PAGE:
I. Identify an Issue
To have an argument in a formal sense, you must begin with an issue, a subject about which there are at least two clearly differing opinions. For example, “drunk driving” is not an issue for debate. However, reasonable people disagree about which policies are most likely to discourage people from driving while intoxicated. Use the following questions to determine whether you have chosen an issue worth pursuing in your writing:
1. Is the issue clearly debatable?
2. Can you explore the issue with something more than pure speculation? (Claims that can’t be verified often make for interesting philosophical discussion, but they don’t lend themselves fully to argument.)
3. Is the issue more than a matter of pure taste or preference? (An author’s own values and beliefs need to be supported in argumentative writing with sound reasoning or evidence.)
4. Does the issue avoid assumptions that are so deeply or universally held that they cannot be argued?
II. Articulate Your Stance
An argument is an attempt to resolve disagreement, not to defeat everyone who has an opinion other than yours. A good argument is positive: you attempt to persuade people to accept your opinion, but you don’t attack them for having another point of view. In order to argue effectively, you first need a clear idea of your own opinion and the reasons why you hold it. Identify particularly emotional opinions you may have about the issue(s). Rather than basing your arguments and wording on these emotional opinions, be sure you have logical reasoning, facts, examples, etc. to express and support your standpoint.
III. Focus on a Purpose and a Thesis
Try to limit the scope of your argument. If your issue is too broad, you will have a hard time covering it in a reasonable space and an equally difficult time persuading readers to agree with you. To construct an effective argument, you need to recognize your specific purpose for arguing and to focus on this purpose. Try putting your argument and purpose into one sentence. This is an early thesis statement.
IV. Develop Supporting Evidence
Supporting evidence includes: examples from your personal experience, examples from other people’s experiences, quotations and ideas from recognized authorities on a subject, technical information and statistics, data from surveys and interviews, background and historical information, and comparisons to similar situations or problems. Also be sure to recognize which types of evidence are going to be the most valid and the most persuasive for your points.
V. Recognize and Respond to Counterarguments
Traditional argumentation is like a debate: You imagine an adversary, someone who doesn’t go along with your ideas, and try to undermine that adversary’s points or counterarguments. Your point should be not so much to “win” as to acknowledge other people’s perspectives yet still try to convince them of the validity of your views. You need to also anticipate your readers’ reactions.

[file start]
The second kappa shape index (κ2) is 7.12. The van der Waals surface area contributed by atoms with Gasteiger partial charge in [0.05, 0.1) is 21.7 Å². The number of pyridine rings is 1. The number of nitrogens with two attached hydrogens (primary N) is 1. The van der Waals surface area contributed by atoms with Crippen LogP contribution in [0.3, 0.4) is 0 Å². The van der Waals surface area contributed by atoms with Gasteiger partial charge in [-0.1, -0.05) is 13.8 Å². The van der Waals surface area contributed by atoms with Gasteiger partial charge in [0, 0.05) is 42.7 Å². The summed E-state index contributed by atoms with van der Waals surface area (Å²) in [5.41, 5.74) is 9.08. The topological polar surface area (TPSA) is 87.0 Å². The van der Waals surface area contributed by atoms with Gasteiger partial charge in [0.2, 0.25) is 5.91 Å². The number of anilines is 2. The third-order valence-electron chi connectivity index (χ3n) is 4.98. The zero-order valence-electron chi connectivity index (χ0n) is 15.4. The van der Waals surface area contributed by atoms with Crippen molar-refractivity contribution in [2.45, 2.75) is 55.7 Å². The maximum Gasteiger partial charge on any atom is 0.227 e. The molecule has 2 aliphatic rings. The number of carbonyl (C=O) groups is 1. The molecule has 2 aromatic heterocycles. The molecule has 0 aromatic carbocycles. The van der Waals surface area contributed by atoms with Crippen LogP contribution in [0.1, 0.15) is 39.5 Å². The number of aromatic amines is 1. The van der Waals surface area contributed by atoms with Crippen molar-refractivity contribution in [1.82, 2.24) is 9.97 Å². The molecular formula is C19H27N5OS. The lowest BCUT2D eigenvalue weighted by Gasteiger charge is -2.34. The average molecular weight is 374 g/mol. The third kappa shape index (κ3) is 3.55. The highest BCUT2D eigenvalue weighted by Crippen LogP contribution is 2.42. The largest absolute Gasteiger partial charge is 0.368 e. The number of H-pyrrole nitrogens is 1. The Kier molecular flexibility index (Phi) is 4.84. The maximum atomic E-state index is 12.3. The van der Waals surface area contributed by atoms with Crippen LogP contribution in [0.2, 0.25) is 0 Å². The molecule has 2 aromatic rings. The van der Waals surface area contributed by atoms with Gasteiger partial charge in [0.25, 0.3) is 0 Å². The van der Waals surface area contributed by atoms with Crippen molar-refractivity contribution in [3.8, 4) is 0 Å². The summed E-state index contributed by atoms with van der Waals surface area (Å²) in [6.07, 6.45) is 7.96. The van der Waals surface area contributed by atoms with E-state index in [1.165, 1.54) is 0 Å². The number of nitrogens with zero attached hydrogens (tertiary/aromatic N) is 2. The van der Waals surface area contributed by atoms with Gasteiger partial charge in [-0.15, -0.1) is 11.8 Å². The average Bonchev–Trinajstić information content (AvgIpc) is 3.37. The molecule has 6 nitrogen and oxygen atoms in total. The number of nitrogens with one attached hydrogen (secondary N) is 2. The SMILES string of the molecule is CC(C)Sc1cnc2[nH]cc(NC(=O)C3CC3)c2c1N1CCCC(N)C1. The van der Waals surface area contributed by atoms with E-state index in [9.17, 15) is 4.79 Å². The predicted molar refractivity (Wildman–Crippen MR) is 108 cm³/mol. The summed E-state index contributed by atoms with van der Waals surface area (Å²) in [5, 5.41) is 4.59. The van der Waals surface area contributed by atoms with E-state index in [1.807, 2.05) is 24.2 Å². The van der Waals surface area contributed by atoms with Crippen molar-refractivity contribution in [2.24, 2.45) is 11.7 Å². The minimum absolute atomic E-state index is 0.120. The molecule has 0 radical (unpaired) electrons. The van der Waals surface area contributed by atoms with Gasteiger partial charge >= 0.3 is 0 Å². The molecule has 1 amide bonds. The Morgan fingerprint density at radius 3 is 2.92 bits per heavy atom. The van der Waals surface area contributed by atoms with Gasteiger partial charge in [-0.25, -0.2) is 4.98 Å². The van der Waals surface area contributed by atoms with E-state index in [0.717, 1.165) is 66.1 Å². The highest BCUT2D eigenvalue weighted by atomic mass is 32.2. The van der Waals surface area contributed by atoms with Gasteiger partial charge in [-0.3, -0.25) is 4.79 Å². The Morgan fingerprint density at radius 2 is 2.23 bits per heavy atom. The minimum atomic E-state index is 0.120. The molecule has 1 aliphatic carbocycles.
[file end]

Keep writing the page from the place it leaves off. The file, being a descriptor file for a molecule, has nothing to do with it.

VI. Use Critical Thinking to Strengthen Your Argument
Try to assemble your points and supporting evidence into a valid chain of reasoning which supports your proposition (thesis). I always suggest that students stack their points so that the weakest arguments are first, and the strongest arguments are last. There may be other ways that your argumentation should be arranged, however, to provide the most coherent argumentation.
VII. Recognize and Avoid Misleading and Illogical Reasoning
1. Faulty Cause-Effect Relationship (post hoc fallacy): This type of argument suggests that just because something happens after another, the first event causes the second.
2. False Analogy: When you make comparisons between things that at first seem similar, but really are not. Example: Raising the national speed limit is like offering free cocktails at a meeting of recovering alcoholics.
3. Misleading Language/Misleading Evidence (equivocation/slanted statistics): A writer can use misleading language by beginning with one definition of a term (usually one that everyone agrees with), then shifting to another sense of the word, one that supports the writer’s argument but that not all readers may agree with.
4. Red Herring: Similar to misleading evidence, it is something that distracts readers from the real argument.
5. Ad Populum Fallacy: An argument that appeals to the audience’s biases instead of using rational support. Just because everybody seems to think a thing is so, does not necessarily make it so.
6. Ad Hominem Fallacy: Personal attack on the opponent rather than a debate on the issue. To attack the person, rather than his or her argument.
7. Bandwagon: This argument tries to convince you everyone else agrees with the idea already, so you ought to join in.
8. Overgeneralization/Hasty Generalization: Presents assumptions as if they were facts. Avoid phrases like: obviously, certainly, clearly, people always/never.
9. Either/Or Fallacy: Oversimplification of an issue, making it seem as if it has only two sides.